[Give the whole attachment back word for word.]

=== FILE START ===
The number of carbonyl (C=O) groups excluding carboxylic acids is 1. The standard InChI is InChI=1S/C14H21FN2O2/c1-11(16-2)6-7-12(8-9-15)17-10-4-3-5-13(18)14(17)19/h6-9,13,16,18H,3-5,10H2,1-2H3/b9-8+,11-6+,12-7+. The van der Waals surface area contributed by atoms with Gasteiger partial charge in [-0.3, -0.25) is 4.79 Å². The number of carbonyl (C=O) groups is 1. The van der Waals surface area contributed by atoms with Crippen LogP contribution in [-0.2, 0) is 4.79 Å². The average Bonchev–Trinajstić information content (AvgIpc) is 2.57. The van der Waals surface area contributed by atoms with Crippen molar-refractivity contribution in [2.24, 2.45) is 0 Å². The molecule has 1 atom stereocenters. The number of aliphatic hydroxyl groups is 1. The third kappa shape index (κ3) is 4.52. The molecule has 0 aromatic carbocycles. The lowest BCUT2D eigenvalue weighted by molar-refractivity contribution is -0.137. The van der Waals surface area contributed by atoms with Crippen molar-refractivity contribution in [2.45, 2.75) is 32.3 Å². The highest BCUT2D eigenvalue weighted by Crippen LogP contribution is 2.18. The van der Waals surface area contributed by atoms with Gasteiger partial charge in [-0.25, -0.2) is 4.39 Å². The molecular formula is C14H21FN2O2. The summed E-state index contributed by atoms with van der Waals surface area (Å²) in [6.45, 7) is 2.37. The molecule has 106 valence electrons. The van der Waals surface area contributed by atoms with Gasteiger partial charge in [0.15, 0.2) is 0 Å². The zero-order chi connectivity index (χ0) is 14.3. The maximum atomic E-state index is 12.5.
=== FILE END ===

The number of carbonyl (C=O) groups excluding carboxylic acids is 1. The standard InChI is InChI=1S/C14H21FN2O2/c1-11(16-2)6-7-12(8-9-15)17-10-4-3-5-13(18)14(17)19/h6-9,13,16,18H,3-5,10H2,1-2H3/b9-8+,11-6+,12-7+. The van der Waals surface area contributed by atoms with Gasteiger partial charge in [-0.3, -0.25) is 4.79 Å². The number of carbonyl (C=O) groups is 1. The van der Waals surface area contributed by atoms with Crippen LogP contribution in [-0.2, 0) is 4.79 Å². The average Bonchev–Trinajstić information content (AvgIpc) is 2.57. The van der Waals surface area contributed by atoms with Crippen molar-refractivity contribution in [2.24, 2.45) is 0 Å². The molecule has 1 atom stereocenters. The number of aliphatic hydroxyl groups is 1. The third kappa shape index (κ3) is 4.52. The molecule has 0 aromatic carbocycles. The lowest BCUT2D eigenvalue weighted by molar-refractivity contribution is -0.137. The van der Waals surface area contributed by atoms with Crippen molar-refractivity contribution in [2.45, 2.75) is 32.3 Å². The highest BCUT2D eigenvalue weighted by Crippen LogP contribution is 2.18. The van der Waals surface area contributed by atoms with Gasteiger partial charge in [-0.25, -0.2) is 4.39 Å². The molecular formula is C14H21FN2O2. The summed E-state index contributed by atoms with van der Waals surface area (Å²) in [6.45, 7) is 2.37. The molecule has 106 valence electrons. The van der Waals surface area contributed by atoms with Gasteiger partial charge in [0.15, 0.2) is 0 Å². The zero-order chi connectivity index (χ0) is 14.3. The maximum atomic E-state index is 12.5.